In honor of National First-Generation College Student Celebration Day, a committee composed of several different offices on campus hosted a table on Davis Field to recognize and celebrate first-generation college students at USC.
Ashley Bailey-Taylor is the assistant director for the Gamecock Guarantee program in the office of student financial aid and scholarships. Within the program, Bailey-Taylor works with many first-generation students.
“We wanted to open it up more to first generation students at the university because we know there are more here than that qualify for Gamecock Guarantee,” Bailey-Taylor said. “That’s what we are doing today. So we're really opening that up to all first-generation students at USC.”
Shanna Graham, who serves as the Gamecock Guarantee coordinator, was a first-generation student who became inspired by the opportunity scholars program at USC.
“It’s just nice, even as a first-generation professional, to be able to mentor, provide guidance and assistance to those who are first-generation,” Graham said. “We’re just excited to have this platform and just to let students know that we appreciate them and we see them.”
The event gave students the opportunity to meet other first-generation students at USC and share their experiences.
“I definitely think it’s a game-changer because when you think of first-gen, it is an invisible identity and you really have to be able to self-disclose,” Graham said. “So, having an event like this lets students know that yes, it is OK to not only say that you are first-generation but to have a sense of pride with having the title of being first-gen.”
During the event, President Pastides and Cocky both made appearances. Students had the opportunity to meet and take photos with them.
“We’ve seen students that are taking pictures and they’re proud to be here,” Bailey-Taylor said. “They’re proud to show that they are first-generation, so that’s exciting.”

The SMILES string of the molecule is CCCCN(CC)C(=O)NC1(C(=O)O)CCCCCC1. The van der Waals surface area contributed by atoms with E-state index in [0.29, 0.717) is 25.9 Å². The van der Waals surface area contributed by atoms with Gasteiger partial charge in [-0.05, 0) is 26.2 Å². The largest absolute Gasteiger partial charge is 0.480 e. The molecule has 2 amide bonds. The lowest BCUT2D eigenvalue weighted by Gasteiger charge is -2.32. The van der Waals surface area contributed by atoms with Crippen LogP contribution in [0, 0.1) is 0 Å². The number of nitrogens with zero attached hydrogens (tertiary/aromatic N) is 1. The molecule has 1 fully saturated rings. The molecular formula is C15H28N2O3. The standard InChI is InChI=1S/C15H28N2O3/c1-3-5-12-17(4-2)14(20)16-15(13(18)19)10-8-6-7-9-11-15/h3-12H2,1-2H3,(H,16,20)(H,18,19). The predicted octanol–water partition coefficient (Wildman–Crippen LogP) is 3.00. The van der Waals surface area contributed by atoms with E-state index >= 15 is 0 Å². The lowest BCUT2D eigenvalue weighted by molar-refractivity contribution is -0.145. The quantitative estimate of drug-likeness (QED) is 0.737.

To add onto the recognition of National First-Generation College Student Celebration Day, a panel comprised of first-generation faculty and staff spoke on their experiences later in the day at the Booker T. Washington auditorium.
“To see the amount of faculty and staff that are first-gen, it’s inspiring and I’m just so grateful that they were able to come forward too,” Graham said. “It all starts with the conversation and I think just having that direct link for the students and the faculty to see each other, it’s a really awesome takeaway.”
Students also took part in helping to put on the event. Hannah White, a first-year undeclared student, serves on the freshman council of Student Government and on the inclusion and equity committee. She, along with other members of student government, came out to Davis Field to volunteer at the event.
“Myself, I'm not a first-generation student but just seeing all of them and seeing them being celebrated ... just being proud of how far they’ve come and how far they’ll continue to grow, that's been my favorite part,” White said.
Bailey-Taylor hopes to make this first-generation celebration day an annual event held every Nov. 8, provided it is a weekday.
“I think that even students that are not first-generation will understand what being first-generation is and they also support it as well,” Bailey-Taylor said. “We just want the students to feel supported so that’s really what we’re here for.”